“If you have little kids, and you play music with them, that helps you be closer to them, and later in life will make you closer to them,” said Jake Harwood, a professor at the University of Arizona.
Harwood led a study into the effects of shared musical engagement on parent-child relational quality. He and his team surveyed a group of young adults about their childhood experiences engaged with their parents in musical activities such as:
- Listening to music
- Playing musical instruments; and
- Attending music concerts
The research team concluded that shared musical experiences at all ages were associated with better perceptions of parent-child relationship quality in young adulthood. They cited two factors that might explain the positive effect:
- Coordination – activities like playing music, singing or dancing together require synchronization
- Empathy – emotions evoked through music can elicit empathy
They also found the effect was strongest when shared musical experiences occurred during children’s teenage years, rather than other ages.
Other research into the neurochemistry of music supports the broader claim that music plays an important part in creating social bonds.
Joint participation in music may be a fun and easy way to bring parents and their children closer together. And giving the gift of a musical instrument can be a great way to facilitate this bond.
7. Playing music may increase empathy in children
Learning empathy at an early age is vital to emotional maturity and effective conflict resolution later in life.
Group participation in music may be one way to make us feel more concern for other people. Findings from a study at the University of Cambridge seem to suggest this link in children.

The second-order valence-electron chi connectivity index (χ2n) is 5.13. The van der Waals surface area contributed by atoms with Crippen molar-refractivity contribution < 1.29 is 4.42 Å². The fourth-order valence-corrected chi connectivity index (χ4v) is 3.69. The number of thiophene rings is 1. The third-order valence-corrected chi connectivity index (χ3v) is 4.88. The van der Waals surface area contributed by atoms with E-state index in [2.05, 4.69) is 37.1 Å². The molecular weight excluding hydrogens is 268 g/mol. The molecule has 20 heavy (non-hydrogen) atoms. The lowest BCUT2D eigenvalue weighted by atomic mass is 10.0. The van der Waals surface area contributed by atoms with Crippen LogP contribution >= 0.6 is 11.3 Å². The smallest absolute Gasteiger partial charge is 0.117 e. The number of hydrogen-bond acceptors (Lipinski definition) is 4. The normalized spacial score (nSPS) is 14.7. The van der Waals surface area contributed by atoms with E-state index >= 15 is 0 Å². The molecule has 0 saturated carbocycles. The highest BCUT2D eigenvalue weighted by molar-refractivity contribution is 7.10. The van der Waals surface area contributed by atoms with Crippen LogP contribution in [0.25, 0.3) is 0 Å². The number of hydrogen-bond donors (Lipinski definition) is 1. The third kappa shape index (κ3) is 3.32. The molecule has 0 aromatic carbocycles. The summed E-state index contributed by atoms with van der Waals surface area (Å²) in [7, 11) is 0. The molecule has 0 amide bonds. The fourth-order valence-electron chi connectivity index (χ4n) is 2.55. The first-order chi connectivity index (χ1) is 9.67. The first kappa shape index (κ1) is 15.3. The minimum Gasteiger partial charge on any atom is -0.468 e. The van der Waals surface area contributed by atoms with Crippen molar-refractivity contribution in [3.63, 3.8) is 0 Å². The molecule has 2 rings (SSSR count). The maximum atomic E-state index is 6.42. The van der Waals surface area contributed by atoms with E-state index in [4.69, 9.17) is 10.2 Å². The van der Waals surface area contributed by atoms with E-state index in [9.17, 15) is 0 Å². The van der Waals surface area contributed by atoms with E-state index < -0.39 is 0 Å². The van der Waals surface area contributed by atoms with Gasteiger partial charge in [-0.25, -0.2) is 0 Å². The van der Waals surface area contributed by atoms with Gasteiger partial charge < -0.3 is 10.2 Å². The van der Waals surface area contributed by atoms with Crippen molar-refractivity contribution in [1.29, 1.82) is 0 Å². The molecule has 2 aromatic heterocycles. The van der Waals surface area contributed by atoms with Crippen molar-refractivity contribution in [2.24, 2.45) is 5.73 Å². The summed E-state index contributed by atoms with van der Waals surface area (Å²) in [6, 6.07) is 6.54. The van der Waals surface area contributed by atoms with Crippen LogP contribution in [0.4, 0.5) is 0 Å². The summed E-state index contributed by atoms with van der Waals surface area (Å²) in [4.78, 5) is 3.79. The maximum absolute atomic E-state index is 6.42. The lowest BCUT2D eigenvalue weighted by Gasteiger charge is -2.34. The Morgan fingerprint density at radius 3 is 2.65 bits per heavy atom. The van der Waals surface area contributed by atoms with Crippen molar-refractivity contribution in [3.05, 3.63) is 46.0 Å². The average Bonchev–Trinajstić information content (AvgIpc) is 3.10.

Researchers randomly assigned 28 girls and 24 boys between ages 8-11 into one of two groups for observation:
- A music group where children met weekly for a whole school year to play games encouraging imitation and cooperation through music playing
- A non-music group where children similarly met weekly throughout a school year to play games encouraging imitation and cooperation but with activities like storytelling and drama, rather than music
The researchers measured the children’s “emotional empathy” through a series of tests given both before and after the school year.
For example, in one test children viewed a film clip showing a character in an emotional scene. Then researchers showed the children six pictures depicting various facial expressions. And each child chose the one that matched his or her own feelings after watching the clip.
Children that chose a picture which more closely matched the character’s emotion in the clip scored higher in emotional empathy.
Measurements of emotional empathy of the children in the music group, and not those in the non-music group, increased significantly from the start to the end of the school year.
If playing music can instill empathy in children, then a musical instrument can be a great gift for nurturing that development.